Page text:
Friday, December 14, 2012

An apology - Beef Barley Soup

I have let the days get away from me. Between the virtual Advent calendar over on my professional blog and Capturing December on my religious blog, I haven't been making time to write here. I'm profoundly sorry! To make up for it, I'm going to share my easy-peasy recipe for Beef with Barley Soup today!

Assemble the ingredients
This is the world's easiest soup to make that doesn't come in a can (though it CAN be canned!). I make it in the crock pot so that I can put it on during whatever free moment I have, and it is all ready come dinner time. You can make it on the top of the stove, too, but you have to watch it more carefully.

2 lbs of beef
You want to have about 2 lbs of beef to fill a standard crock pot, and that can be chuck meat like I have in the picture above or it can be bones with meat still on them, or a mix of marrow bones and meat. Marrow bones will add a darker look to the broth, and a stronger flavor, as well as adding vitamins and minerals that straight meat does not. However, some children balk at the stronger flavor (and some husbands, too!) so I don't always use them.

You'll also want on hand some olive or other healthy oil, a large onion, a small turnip (and/or parsnip), two or three carrots, a potato or two, a couple stalks of celery, some butter, and your spices (I use salt, pepper, and Nature's Seasoning). You can add fresh minced garlic or a bit of garlic powder. As I didn't have fresh on hand, I used the powder, but I prefer it with real garlic.

Bob's Red Mill Barley
When it comes to barley, you have many choices. If you're going to can, use Bob's Red Mill hull-less barley, as it holds up better during the heating process. Otherwise, use what ever form you like! There's pearl barley (the standard in most grocery stores), as well as some colored versions (my favorite is purple barley, which gives your soup a really exotic look!).

All the ingredients in the pot
Turn on your crock pot and let it start heating up. Add a tablespoon or so of butter to the bottom. When it begins to melt, put in the meat (in one piece - don't cut it up) and then start chopping up your veggies. The onion, turnip and/or parsnip, and potato should be diced into small, bite-size pieces. If your family dislikes anything, dice it up really fine as it will likely turn to mush in the pot and disappear, thereby adding the goodness without the complaints. The carrots and celery should be coined into thin slices. Pour in the barley, and the garlic goes on the top, whether in powder or minced form.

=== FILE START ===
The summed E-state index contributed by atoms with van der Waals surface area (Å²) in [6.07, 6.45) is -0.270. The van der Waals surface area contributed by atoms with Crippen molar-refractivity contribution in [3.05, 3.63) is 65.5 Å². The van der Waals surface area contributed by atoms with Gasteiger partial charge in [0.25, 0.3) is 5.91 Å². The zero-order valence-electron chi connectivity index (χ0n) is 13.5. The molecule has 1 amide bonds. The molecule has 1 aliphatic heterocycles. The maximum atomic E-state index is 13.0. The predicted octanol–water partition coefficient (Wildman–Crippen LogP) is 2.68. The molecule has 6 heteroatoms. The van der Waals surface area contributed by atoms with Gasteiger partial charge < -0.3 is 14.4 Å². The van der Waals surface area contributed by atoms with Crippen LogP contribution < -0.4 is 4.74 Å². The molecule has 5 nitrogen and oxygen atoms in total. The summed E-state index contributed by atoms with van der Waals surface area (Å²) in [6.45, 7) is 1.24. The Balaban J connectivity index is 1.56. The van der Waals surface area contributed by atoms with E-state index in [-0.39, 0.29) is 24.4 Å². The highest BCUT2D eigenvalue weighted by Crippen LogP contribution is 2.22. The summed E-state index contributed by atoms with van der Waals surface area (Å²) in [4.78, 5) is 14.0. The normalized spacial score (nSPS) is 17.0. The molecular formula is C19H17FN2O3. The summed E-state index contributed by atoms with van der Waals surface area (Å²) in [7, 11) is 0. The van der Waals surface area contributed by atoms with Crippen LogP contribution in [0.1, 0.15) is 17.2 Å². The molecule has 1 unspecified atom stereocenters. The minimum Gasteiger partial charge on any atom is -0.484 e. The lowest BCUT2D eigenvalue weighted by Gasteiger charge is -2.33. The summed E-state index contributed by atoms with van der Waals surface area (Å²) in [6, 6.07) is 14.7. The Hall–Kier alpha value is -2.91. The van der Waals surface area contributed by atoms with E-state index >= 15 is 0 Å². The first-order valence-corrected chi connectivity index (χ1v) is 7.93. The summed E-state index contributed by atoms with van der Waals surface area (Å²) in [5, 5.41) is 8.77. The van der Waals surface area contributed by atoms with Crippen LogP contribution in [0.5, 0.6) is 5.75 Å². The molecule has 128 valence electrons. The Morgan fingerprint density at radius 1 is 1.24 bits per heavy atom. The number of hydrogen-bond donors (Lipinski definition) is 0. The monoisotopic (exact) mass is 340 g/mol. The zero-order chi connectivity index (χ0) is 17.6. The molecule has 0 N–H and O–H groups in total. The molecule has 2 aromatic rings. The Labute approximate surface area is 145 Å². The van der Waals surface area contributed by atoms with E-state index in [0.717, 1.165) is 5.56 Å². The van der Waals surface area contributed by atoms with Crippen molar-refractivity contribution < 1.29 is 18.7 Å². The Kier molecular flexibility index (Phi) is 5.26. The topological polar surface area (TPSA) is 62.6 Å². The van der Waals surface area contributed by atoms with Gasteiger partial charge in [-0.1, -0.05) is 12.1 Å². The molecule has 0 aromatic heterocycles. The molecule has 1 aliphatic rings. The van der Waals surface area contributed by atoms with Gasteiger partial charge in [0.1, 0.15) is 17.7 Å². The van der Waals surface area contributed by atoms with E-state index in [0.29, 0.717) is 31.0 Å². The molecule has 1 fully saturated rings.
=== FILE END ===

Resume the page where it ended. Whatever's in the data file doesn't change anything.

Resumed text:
As each vegetable is processed, put it in the pot. At the end, add a tablespoon of salt, a teaspoon of pepper, and as much other spices as you like (though don't overdo it, as it's easy to add spices at the end if the soup needs it). Drizzle 2 tbsp oil over the top of the whole thing. Fill the crock pot with water until it's about an inch from the top. All your ingredients should be submerged beneath the water. Put the lid on, crank the pot up to high, and forget about it for an hour.

Just enough water
If you're going to be home, keep it on high and check it each hour. If you're going out, put it on low, just to make sure it doesn't over-cook. Stir it once an hour so long as it's on high, and once the meat is fully cooked, you can pull it out and let it cool on a plate. Bones should be removed as well, and any meat removed from them and set to cool. Some people like to poke out the centers of the marrow bones if they haven't already fallen out but I'm not one of those.

When the meat is cool, cut it into bite size pieces and toss back in the soup. If it was not on low, set it to low or even warm, and let it continue to simmer until you're ready to eat. This tastes wonderful served up with a buttered bit of bread or a salad. It takes almost no effort to make, either, and left-overs can easily be frozen or canned (pressure canning only, by the by).

Simmering on high
You can also mix up the ingredients in this soup fairly easily. If you like cabbage, toss some in for the last hour of cooking. Turnip and parsnips are good, but you might like the deeper flavor of rutabaga, or maybe you have some Jerusalem artichokes to use up. Don't be afraid to experiment a little bit!

To make this soup on the stove-top, use a large stock pot and cook on a medium high heat (a 6 or 7 on my electric stove) until the meat is done. After that, lower the heat to a medium low setting (about a 2 or 3) so that it barely simmers but does continue to cook. The cooking times will be much reduced on the stove top. You could also make this in a dutch oven over a camp fire, or on a wood stove, or in your oven!

Beef with Barley Soup

  • 2 lbs beef and/or bones, whole
  • 2-3 carrots, coined
  • 1-2 celery stalks, sliced thin
  • 1 turnip, diced small
  • 2-3 small potatoes, diced
  • 1 medium-large onion, diced
  • 4-5 cloves garlic, minced
  • 1-2 tbsp butter
  • 2 tbsp olive oil
  • spices to taste

Turn the crock pot on high and add the butter. Layer the meat on top of it, then add each of the vegetables as they're processed. Add your spices, then drizzle with the olive oil. Add water to within an inch of the crock pot rim, and cook on high for one hour.

Stir once an hour until the meat is done, then remove the meat (and bones, if you used them) and turn the crock pot to low. When the meat is cool enough to handle, cut into bite size pieces and return to crock pot. Continue to simmer on low, or turn to the 'warm' setting until dinner time.

Serve with a side salad and fresh bread!

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